Stress fractures occur when muscles in the foot become fatigued. When the fatigued muscle can longer absorb additional shock, it transfers the overload of stress to the bone, which causes a tiny crack. This is the very reason that stress fractures can go undetected and untreated for long periods. You’re not aware of any physical injury – you didn’t drop an anvil on your foot – so you walk it off and keep playing.

Yet the pain worsens, because as you continue to stress the cracked bone, the crack becomes larger, often resulting in a full blown fracture. Then you’re on the sidelines for the season.

How to protect your feet from stress fractures
  • Most stress fractures appear in the weight-bearing bones of the lower legs and feet. Those most susceptible are athletes who subject their feet to repetitive actions on hard surfaces, like basketball players, tennis players, and gymnasts.
  • Proper conditioning is the best defense against stress fractures. If the muscles in your feet and ankles remain strong and flexible, they’re better able to absorb stress. Stretching the muscles in your legs, feet, and ankles pre and post-game or workout is key.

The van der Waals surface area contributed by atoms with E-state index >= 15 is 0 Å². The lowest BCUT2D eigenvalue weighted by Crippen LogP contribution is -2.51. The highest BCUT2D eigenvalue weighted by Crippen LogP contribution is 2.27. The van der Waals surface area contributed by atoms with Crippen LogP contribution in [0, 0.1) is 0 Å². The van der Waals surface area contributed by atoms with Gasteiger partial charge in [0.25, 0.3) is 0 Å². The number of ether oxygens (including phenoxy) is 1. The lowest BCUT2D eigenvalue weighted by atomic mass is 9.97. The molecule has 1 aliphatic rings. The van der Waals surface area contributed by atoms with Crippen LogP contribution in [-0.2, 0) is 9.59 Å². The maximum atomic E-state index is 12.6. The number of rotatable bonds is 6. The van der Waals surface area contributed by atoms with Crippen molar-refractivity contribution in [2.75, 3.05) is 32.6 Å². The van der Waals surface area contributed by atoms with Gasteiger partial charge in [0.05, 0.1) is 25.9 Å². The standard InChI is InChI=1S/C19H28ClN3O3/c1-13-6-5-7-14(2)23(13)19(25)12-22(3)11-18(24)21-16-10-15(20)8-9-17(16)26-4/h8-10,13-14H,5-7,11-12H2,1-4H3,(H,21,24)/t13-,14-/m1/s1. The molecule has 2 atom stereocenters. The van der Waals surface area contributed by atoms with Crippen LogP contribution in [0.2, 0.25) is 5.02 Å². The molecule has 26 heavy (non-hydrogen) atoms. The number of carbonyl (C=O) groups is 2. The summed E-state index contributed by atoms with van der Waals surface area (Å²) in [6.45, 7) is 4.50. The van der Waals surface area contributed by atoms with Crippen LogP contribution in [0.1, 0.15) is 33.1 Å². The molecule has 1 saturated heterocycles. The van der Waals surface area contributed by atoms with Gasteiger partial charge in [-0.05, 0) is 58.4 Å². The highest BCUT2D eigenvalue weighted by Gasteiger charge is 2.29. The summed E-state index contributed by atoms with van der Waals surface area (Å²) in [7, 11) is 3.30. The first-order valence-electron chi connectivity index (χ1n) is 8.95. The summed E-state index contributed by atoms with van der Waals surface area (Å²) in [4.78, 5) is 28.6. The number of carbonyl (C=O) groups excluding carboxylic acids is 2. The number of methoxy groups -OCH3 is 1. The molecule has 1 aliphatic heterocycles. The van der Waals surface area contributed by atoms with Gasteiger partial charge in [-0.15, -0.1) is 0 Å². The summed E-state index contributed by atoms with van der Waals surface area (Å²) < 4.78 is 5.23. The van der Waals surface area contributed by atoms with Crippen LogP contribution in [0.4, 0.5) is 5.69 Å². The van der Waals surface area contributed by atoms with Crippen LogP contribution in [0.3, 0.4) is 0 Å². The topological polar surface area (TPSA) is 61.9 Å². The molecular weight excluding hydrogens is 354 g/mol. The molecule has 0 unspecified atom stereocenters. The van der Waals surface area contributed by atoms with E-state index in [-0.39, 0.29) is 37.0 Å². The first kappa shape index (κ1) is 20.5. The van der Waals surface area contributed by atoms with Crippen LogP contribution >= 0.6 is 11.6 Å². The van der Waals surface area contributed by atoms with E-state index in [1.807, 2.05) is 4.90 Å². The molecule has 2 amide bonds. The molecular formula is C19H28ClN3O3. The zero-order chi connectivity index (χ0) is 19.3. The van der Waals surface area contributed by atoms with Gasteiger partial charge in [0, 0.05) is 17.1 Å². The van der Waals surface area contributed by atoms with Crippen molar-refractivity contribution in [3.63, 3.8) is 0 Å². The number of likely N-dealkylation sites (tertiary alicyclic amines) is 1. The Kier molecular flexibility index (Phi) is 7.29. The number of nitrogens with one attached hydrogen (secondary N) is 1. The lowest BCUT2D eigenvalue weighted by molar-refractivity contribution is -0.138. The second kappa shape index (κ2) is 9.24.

• Set incremental goals – don’t try to do too much too soon – build up to your goal.
  • Cross training is very effective at working different muscle groups. For instance, if you’re a basketball player, when you’re not on the court, biking or strength training should be your workout, so your feet have time to recover.
  • WEAR PROPER SHOES. We can’t stress this one enough. Many athletic foot injuries can be avoided simply by wearing shoes that offer proper protection and support for your particular activity.
Symptoms of stress fractures

Constant or periodic pain or soreness with activity, which will subside when you rest. There may also be some tenderness or swelling.

Treatment of stress fractures

Rest is essential for healing. If you continue to do the same activity which caused the stress fracture, it will definitely worsen. A stress fracture will take 6-8 weeks to fully heal, which may seem like a long time in-season. However, if you injure the foot further, your healing time will increase, and chronic problems may result.